Least appealing headline, from a recent appliance-company news release: "Honestly Now, When's the Last Time You Cleaned Your Can Opener?"
"What happened to [Chicagoan and soon-to-be-former Democratic National Committee chairman David] Wilhelm is an allegorical tale of Washington, in which the allegiance he offered to the president who appointed him was returned neither by Clinton nor others around him," writes Dan Balz in the Washington Post weekly edition (August 15-21). "Not since George S. McGovern said he was '1,000 percent' behind his 1972 vice presidential candidate Thomas Eagleton, only to dump him days later, has a verbal pat on the back meant so little....[Wilhelm's] Chicago patrons, including Mayor Richard M. Daley and brother William Daley, urged him to resign in the face of relentless sniping. He rejected that advice too, fearing it would seem disloyal to Clinton. But Clinton did little to return the loyalty to Wilhelm. Instead, he and others allowed Wilhelm to become the scapegoat for the party's problems."
Things Republicans don't want to know, from "Families on Welfare," a May report by the U.S. General Accounting Office: "Contrary to popular belief, most AFDC families in 1976 were small, and most AFDC families today are small. In 1992, over one-third of single women receiving AFDC had one child, and over half had two or three children."
We "have an established religion in this country," insists Thomas Hetland, of the Center for Rebuilding America's Schools in Palatine, in Intellectual Ammunition (July/August). "And its church is the public school.... It works just like the colonial established churches. All are taxed to support it, though not all use it. You are free to choose another school system, but you must pay for the privilege. Worse, this established church demands that everyone be a worshipper. All are required to attend services, either at the public school for free or at the private school for an extra fee. If the kids don't worship somewhere, the parents can be arrested."
From one architect to another. "For me, this library is all about style. And, it's about the wrong style," says Helmut Jahn about the Harold Washington Library in an interview in Subnation (Volume Two, Issue Ten). "It's all about decoration. I don't think it's inventive....It fails on a lot of levels in terms of being a public building....A library today is about tapes and other media, not a container for the storage of books which is decorated in the way that reminds one of the past and not the future."
"Agents of dispossession" or diligent students? "Studying poverty comes increasingly to substitute for fighting inequality," complains Northwestern political scientist Adolph Reed Jr. As far as he's concerned, most studies of poverty are just "poverty pimping"-- acquiescing to and profiting from the status quo. In the Progressive (August), he turns on his own colleagues at NU's Center for Urban Affairs and Policy Research. "How lucrative is this new form of welfare fraud?...Affiliated faculty [at CUAPR] received a total of at least $4,800,000 for poverty research in 1992 and 1993 alone. The big hitters include professor Thomas D. Cook, who got $1,997,700 for projects on adolescence and schools, teen pregnancy, and racial-identity formation in the schools. John McKnight, who has retained high levels of public and private funding through Democratic and Republican administrations, received $499,200 for work on microlevel 'community innovations'--nonpolitical accommodations to systemic dispossession. Professor James Rosenbaum acquired $422,200 for studying school/employer linkages. (He thinks they're good, by the way.) Economist Rebecca Blank received $394,200, mainly for a joint project with Christopher Jencks to reproduce neo-liberal poverty pimps' professional DNA by 'training' graduate students as specialists on the underclass. Sociologist Roberto Fernandez received $237,400 for yet another rehash of the thesis that inner-city unemployment is so high mainly because black and brown poor people live too far away from the jobs for which they'd qualify....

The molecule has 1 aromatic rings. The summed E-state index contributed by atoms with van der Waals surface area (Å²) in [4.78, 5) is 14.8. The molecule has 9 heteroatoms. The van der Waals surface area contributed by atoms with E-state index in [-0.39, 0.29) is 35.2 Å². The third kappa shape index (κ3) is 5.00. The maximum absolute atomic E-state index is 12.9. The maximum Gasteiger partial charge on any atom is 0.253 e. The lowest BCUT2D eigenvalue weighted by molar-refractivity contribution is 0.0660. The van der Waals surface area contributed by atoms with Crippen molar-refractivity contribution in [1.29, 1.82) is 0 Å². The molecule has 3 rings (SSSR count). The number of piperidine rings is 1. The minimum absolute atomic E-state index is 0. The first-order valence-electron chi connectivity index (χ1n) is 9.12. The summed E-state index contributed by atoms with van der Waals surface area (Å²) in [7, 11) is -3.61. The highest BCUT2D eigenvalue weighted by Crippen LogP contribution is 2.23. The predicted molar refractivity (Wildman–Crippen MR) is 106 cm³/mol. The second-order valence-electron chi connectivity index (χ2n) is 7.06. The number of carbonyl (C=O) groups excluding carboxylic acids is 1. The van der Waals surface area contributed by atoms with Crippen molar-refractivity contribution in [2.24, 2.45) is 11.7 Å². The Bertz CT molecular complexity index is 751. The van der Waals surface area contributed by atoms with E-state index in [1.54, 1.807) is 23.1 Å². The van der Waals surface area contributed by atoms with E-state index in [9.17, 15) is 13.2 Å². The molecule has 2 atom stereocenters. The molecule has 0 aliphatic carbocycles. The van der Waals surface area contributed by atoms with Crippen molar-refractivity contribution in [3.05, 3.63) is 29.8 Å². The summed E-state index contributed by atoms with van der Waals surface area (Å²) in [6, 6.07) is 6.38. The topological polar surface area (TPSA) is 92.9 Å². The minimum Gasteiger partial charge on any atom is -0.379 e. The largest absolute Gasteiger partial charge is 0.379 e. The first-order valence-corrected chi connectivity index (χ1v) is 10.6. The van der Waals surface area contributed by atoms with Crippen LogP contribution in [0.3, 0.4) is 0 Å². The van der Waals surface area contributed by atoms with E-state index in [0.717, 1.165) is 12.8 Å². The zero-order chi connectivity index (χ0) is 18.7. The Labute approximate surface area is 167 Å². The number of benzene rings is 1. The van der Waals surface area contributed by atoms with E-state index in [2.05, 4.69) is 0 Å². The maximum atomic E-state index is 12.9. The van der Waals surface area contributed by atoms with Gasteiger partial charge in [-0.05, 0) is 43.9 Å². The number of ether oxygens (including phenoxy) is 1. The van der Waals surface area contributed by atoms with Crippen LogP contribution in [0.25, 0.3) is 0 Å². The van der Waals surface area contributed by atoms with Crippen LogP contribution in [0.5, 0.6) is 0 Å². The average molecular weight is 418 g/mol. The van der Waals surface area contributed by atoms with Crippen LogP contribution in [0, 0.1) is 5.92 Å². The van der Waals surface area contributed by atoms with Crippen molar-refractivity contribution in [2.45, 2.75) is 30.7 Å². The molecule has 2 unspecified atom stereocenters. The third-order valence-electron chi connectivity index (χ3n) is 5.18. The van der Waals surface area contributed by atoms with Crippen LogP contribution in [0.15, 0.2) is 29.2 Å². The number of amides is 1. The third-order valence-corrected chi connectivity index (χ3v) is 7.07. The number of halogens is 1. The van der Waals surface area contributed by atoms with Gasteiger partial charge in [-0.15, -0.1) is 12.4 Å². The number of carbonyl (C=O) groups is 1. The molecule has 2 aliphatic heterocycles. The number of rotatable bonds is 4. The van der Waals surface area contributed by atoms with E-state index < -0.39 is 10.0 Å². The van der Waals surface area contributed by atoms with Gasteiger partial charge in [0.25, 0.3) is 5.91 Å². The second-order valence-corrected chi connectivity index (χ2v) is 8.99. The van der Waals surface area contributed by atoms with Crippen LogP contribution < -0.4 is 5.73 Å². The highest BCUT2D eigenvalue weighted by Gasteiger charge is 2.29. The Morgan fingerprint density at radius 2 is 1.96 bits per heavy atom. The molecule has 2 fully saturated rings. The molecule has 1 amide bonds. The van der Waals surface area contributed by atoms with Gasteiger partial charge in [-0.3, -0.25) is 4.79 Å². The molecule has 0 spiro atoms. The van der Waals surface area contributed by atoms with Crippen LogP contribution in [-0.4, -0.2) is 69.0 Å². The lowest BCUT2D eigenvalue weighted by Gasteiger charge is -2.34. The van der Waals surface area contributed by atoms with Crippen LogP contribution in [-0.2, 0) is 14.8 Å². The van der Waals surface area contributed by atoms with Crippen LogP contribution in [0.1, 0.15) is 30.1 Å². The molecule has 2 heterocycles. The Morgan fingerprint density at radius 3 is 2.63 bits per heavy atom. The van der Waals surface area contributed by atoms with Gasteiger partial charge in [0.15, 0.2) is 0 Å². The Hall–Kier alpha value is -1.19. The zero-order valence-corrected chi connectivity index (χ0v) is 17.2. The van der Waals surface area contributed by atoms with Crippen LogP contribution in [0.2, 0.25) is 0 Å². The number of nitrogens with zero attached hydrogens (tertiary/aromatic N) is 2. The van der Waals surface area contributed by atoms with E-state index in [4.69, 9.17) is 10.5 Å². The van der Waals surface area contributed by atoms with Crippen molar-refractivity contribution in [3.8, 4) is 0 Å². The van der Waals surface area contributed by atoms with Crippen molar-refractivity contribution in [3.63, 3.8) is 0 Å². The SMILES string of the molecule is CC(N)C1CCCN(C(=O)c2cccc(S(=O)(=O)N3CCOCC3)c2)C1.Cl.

"The originators of poverty pimping [in the 1960s] were creatures of a system of dispossession. The new academic perpetrators are also its active agents. They should be fingered as such publicly, since that's what we do with welfare cheats." Let's hope Professor Reed isn't planning on having coffee with these folks in the near future.
Art accompanying story in printed newspaper (not available in this archive): illustration/Carl Kock.